White House inadvertently discloses CIA Kabul chief during Obama visit.

White House Mistakenly Outs CIA Kabul Chief During Obama Visit

White House Mistakenly Outs CIA Kabul Chief During Obama Visit

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May 26 2014 12:48 PM

White House Mistakenly Outs CIA Kabul Chief During Obama Visit

US President Barack Obama greets US troops during a surprise visit to Afghanistan on Sunday.

Photo by SAUL LOEB/AFP/Getty Images

The White House mistakenly outed the CIA’s top official in Kabul as part of a routine press briefing during President Obama’s surprise visit to Afghanistan over the weekend. The CIA operative was inadvertently included as “Chief of Station” in Kabul on a list provided to the press of 15 U.S. officials taking part in a military briefing during the presidential visit.

Here’s more from the Washington Post on how the CIA officer’s cover was blown.

[The] names were included on a list of participants in the briefing provided by U.S. military officials to the White House press office. The list was circulated by e-mail to reporters who traveled to Afghanistan with Obama, and disseminated further when it was included in a “pool report,” or summary of the event meant to be shared with other news organizations, including foreign media, not taking part in the trip.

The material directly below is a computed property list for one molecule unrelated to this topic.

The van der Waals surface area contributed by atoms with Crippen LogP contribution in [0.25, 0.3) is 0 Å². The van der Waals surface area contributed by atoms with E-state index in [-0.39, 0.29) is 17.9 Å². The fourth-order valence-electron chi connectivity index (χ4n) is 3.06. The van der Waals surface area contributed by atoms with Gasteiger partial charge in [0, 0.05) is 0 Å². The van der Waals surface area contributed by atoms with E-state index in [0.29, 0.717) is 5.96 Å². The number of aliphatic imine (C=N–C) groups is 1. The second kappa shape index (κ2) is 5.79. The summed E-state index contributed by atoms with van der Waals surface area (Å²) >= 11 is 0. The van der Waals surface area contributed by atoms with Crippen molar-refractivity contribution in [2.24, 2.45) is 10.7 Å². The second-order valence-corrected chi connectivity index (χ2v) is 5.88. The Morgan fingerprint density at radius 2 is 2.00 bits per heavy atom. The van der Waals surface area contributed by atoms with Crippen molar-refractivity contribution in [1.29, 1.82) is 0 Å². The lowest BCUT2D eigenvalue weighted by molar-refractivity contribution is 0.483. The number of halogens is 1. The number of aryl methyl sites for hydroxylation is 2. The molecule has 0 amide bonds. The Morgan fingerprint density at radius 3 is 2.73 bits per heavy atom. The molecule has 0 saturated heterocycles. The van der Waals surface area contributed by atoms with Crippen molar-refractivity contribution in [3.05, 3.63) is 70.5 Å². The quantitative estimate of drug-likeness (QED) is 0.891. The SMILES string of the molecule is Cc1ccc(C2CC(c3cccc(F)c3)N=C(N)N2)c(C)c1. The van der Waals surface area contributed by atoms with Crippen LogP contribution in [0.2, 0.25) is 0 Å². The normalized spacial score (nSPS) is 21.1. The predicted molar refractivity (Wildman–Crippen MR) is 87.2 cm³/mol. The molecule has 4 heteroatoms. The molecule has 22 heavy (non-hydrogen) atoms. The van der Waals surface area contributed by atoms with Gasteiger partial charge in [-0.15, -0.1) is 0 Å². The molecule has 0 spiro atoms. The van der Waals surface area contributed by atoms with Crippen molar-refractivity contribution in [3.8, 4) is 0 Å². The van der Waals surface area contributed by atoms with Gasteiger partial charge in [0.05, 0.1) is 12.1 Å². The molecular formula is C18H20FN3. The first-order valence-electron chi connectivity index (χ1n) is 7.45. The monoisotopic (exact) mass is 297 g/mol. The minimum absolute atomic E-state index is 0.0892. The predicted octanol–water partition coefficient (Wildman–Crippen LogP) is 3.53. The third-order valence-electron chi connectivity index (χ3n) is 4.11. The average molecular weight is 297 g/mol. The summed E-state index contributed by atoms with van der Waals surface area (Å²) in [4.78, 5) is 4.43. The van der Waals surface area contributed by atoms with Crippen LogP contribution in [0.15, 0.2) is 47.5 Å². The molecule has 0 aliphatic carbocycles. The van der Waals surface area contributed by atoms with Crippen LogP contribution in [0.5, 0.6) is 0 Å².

In this case, the pool report was filed by Washington Post White House bureau chief Scott Wilson. Wilson said he had copied the list from the e-mail provided by White House press officials. He sent his pool report to the press officials, who then distributed it to a list of more than 6,000 recipients.
Initially, the press office raised no objection, apparently because military officials had provided the list to distribute to news organizations. But senior White House officials realized the mistake and scrambled to issue an updated list without the CIA officer’s name. The mistake, however, already was being noted on Twitter, although without the station chief’s name.

Neither the White House nor the CIA has commented on the disclosure and media outlets have been asked to refrain from publishing the operative’s name by the White House. It remains unclear whether the CIA officer will be removed from Afghanistan following the mistake.